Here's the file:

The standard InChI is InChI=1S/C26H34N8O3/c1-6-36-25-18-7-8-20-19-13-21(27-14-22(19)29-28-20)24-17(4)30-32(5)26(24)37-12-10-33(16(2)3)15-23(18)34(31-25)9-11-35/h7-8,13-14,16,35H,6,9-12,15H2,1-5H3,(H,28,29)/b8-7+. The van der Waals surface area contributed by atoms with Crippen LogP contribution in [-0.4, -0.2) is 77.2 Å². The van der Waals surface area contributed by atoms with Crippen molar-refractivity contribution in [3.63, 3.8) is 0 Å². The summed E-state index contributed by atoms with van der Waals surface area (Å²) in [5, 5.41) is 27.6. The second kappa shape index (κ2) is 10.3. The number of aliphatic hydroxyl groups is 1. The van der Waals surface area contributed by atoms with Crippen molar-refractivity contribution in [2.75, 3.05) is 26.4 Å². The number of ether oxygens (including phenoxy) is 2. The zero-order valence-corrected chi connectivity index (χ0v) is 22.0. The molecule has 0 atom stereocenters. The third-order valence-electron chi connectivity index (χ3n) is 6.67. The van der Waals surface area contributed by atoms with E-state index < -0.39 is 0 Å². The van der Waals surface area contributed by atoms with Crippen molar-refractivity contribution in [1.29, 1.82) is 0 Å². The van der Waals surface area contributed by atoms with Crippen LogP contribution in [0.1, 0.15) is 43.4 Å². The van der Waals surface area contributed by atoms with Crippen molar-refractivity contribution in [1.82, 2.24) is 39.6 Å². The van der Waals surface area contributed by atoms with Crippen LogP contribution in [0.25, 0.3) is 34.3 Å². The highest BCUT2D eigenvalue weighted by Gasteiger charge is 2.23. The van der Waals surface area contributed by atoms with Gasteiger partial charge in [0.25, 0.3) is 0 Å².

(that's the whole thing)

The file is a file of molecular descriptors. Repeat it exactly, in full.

The standard InChI is InChI=1S/C26H34N8O3/c1-6-36-25-18-7-8-20-19-13-21(27-14-22(19)29-28-20)24-17(4)30-32(5)26(24)37-12-10-33(16(2)3)15-23(18)34(31-25)9-11-35/h7-8,13-14,16,35H,6,9-12,15H2,1-5H3,(H,28,29)/b8-7+. The van der Waals surface area contributed by atoms with Crippen LogP contribution in [-0.4, -0.2) is 77.2 Å². The van der Waals surface area contributed by atoms with Crippen molar-refractivity contribution in [3.63, 3.8) is 0 Å². The summed E-state index contributed by atoms with van der Waals surface area (Å²) in [5, 5.41) is 27.6. The second kappa shape index (κ2) is 10.3. The number of aliphatic hydroxyl groups is 1. The van der Waals surface area contributed by atoms with Crippen molar-refractivity contribution in [2.75, 3.05) is 26.4 Å². The number of ether oxygens (including phenoxy) is 2. The zero-order valence-corrected chi connectivity index (χ0v) is 22.0. The molecule has 0 atom stereocenters. The third-order valence-electron chi connectivity index (χ3n) is 6.67. The van der Waals surface area contributed by atoms with E-state index < -0.39 is 0 Å². The van der Waals surface area contributed by atoms with Crippen molar-refractivity contribution in [1.29, 1.82) is 0 Å². The van der Waals surface area contributed by atoms with Crippen LogP contribution in [0.1, 0.15) is 43.4 Å². The van der Waals surface area contributed by atoms with Crippen molar-refractivity contribution in [1.82, 2.24) is 39.6 Å². The van der Waals surface area contributed by atoms with Crippen LogP contribution in [0.25, 0.3) is 34.3 Å². The highest BCUT2D eigenvalue weighted by Gasteiger charge is 2.23. The van der Waals surface area contributed by atoms with Gasteiger partial charge in [0.25, 0.3) is 0 Å².